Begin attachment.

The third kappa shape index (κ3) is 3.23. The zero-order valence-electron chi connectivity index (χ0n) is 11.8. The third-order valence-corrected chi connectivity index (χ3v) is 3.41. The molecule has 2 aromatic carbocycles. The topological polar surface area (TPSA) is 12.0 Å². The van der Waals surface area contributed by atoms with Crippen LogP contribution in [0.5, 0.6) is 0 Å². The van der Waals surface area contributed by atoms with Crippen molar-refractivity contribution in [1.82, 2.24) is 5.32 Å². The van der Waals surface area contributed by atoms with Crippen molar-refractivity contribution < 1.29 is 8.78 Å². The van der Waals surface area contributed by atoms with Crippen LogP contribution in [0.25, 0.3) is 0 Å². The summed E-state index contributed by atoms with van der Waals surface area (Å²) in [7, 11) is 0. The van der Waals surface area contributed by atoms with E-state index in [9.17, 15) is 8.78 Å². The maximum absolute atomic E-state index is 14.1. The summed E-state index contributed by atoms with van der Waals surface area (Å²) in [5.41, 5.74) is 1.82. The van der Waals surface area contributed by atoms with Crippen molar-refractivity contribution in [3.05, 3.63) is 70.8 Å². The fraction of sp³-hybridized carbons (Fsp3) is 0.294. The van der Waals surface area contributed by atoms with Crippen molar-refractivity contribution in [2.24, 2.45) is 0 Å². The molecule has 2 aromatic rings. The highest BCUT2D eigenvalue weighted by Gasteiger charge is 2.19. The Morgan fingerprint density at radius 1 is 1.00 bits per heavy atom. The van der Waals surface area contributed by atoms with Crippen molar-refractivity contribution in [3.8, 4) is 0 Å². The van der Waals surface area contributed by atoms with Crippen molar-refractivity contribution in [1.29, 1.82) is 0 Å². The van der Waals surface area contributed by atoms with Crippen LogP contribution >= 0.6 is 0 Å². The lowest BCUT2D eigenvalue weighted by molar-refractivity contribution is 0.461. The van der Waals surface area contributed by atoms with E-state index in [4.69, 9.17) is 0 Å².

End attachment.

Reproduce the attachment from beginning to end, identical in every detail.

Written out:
The third kappa shape index (κ3) is 3.23. The zero-order valence-electron chi connectivity index (χ0n) is 11.8. The third-order valence-corrected chi connectivity index (χ3v) is 3.41. The molecule has 2 aromatic carbocycles. The topological polar surface area (TPSA) is 12.0 Å². The van der Waals surface area contributed by atoms with Crippen LogP contribution in [0.5, 0.6) is 0 Å². The van der Waals surface area contributed by atoms with Crippen molar-refractivity contribution in [1.82, 2.24) is 5.32 Å². The van der Waals surface area contributed by atoms with Crippen molar-refractivity contribution < 1.29 is 8.78 Å². The van der Waals surface area contributed by atoms with Crippen LogP contribution in [0.25, 0.3) is 0 Å². The summed E-state index contributed by atoms with van der Waals surface area (Å²) in [7, 11) is 0. The van der Waals surface area contributed by atoms with E-state index in [9.17, 15) is 8.78 Å². The maximum absolute atomic E-state index is 14.1. The summed E-state index contributed by atoms with van der Waals surface area (Å²) in [5.41, 5.74) is 1.82. The van der Waals surface area contributed by atoms with Crippen molar-refractivity contribution in [3.05, 3.63) is 70.8 Å². The fraction of sp³-hybridized carbons (Fsp3) is 0.294. The van der Waals surface area contributed by atoms with Crippen molar-refractivity contribution in [2.24, 2.45) is 0 Å². The molecule has 2 aromatic rings. The highest BCUT2D eigenvalue weighted by Gasteiger charge is 2.19. The Morgan fingerprint density at radius 1 is 1.00 bits per heavy atom. The van der Waals surface area contributed by atoms with Crippen molar-refractivity contribution in [3.8, 4) is 0 Å². The van der Waals surface area contributed by atoms with Crippen molar-refractivity contribution in [1.29, 1.82) is 0 Å². The van der Waals surface area contributed by atoms with Crippen LogP contribution >= 0.6 is 0 Å². The lowest BCUT2D eigenvalue weighted by molar-refractivity contribution is 0.461. The van der Waals surface area contributed by atoms with E-state index in [4.69, 9.17) is 0 Å².